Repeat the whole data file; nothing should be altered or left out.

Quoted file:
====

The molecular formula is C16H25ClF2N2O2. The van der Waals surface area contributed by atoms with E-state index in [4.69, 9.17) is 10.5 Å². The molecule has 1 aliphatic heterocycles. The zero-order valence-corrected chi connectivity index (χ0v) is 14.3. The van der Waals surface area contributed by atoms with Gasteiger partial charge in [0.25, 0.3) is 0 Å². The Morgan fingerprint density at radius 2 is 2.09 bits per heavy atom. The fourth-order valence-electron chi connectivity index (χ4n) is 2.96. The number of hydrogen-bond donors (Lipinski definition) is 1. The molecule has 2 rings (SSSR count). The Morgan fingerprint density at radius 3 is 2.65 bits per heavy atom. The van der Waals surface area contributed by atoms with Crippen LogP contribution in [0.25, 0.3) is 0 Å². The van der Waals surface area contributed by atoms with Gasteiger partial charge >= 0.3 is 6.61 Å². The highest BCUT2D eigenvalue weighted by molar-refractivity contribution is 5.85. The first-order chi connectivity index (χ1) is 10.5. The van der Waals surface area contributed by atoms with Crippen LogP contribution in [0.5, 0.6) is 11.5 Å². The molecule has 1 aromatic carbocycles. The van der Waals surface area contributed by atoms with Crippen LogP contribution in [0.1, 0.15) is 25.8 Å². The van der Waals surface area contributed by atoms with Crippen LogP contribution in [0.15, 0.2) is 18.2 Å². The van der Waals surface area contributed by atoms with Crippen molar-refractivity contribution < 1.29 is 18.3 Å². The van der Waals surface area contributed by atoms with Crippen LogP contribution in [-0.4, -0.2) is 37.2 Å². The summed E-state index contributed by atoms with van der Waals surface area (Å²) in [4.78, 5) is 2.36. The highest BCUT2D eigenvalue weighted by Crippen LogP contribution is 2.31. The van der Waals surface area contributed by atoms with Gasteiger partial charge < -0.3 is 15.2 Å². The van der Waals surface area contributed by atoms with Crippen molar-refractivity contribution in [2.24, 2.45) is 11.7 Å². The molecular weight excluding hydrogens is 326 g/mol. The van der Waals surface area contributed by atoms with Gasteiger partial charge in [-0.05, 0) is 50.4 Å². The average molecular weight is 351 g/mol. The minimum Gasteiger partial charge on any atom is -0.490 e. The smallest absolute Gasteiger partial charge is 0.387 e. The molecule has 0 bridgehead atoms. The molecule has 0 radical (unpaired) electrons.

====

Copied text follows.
The molecular formula is C16H25ClF2N2O2. The van der Waals surface area contributed by atoms with E-state index in [4.69, 9.17) is 10.5 Å². The molecule has 1 aliphatic heterocycles. The zero-order valence-corrected chi connectivity index (χ0v) is 14.3. The van der Waals surface area contributed by atoms with Gasteiger partial charge in [0.25, 0.3) is 0 Å². The Morgan fingerprint density at radius 2 is 2.09 bits per heavy atom. The fourth-order valence-electron chi connectivity index (χ4n) is 2.96. The number of hydrogen-bond donors (Lipinski definition) is 1. The molecule has 2 rings (SSSR count). The Morgan fingerprint density at radius 3 is 2.65 bits per heavy atom. The van der Waals surface area contributed by atoms with Crippen LogP contribution in [0.25, 0.3) is 0 Å². The van der Waals surface area contributed by atoms with Gasteiger partial charge >= 0.3 is 6.61 Å². The highest BCUT2D eigenvalue weighted by molar-refractivity contribution is 5.85. The first-order chi connectivity index (χ1) is 10.5. The van der Waals surface area contributed by atoms with Crippen LogP contribution in [0.5, 0.6) is 11.5 Å². The molecule has 1 aromatic carbocycles. The van der Waals surface area contributed by atoms with Crippen LogP contribution in [0.1, 0.15) is 25.8 Å². The van der Waals surface area contributed by atoms with Crippen LogP contribution in [0.15, 0.2) is 18.2 Å². The van der Waals surface area contributed by atoms with Crippen molar-refractivity contribution < 1.29 is 18.3 Å². The van der Waals surface area contributed by atoms with Crippen LogP contribution in [-0.4, -0.2) is 37.2 Å². The summed E-state index contributed by atoms with van der Waals surface area (Å²) in [4.78, 5) is 2.36. The highest BCUT2D eigenvalue weighted by Crippen LogP contribution is 2.31. The van der Waals surface area contributed by atoms with Gasteiger partial charge < -0.3 is 15.2 Å². The van der Waals surface area contributed by atoms with Crippen molar-refractivity contribution in [2.24, 2.45) is 11.7 Å². The molecular weight excluding hydrogens is 326 g/mol. The van der Waals surface area contributed by atoms with Gasteiger partial charge in [-0.05, 0) is 50.4 Å². The average molecular weight is 351 g/mol. The minimum Gasteiger partial charge on any atom is -0.490 e. The smallest absolute Gasteiger partial charge is 0.387 e. The molecule has 0 bridgehead atoms. The molecule has 0 radical (unpaired) electrons.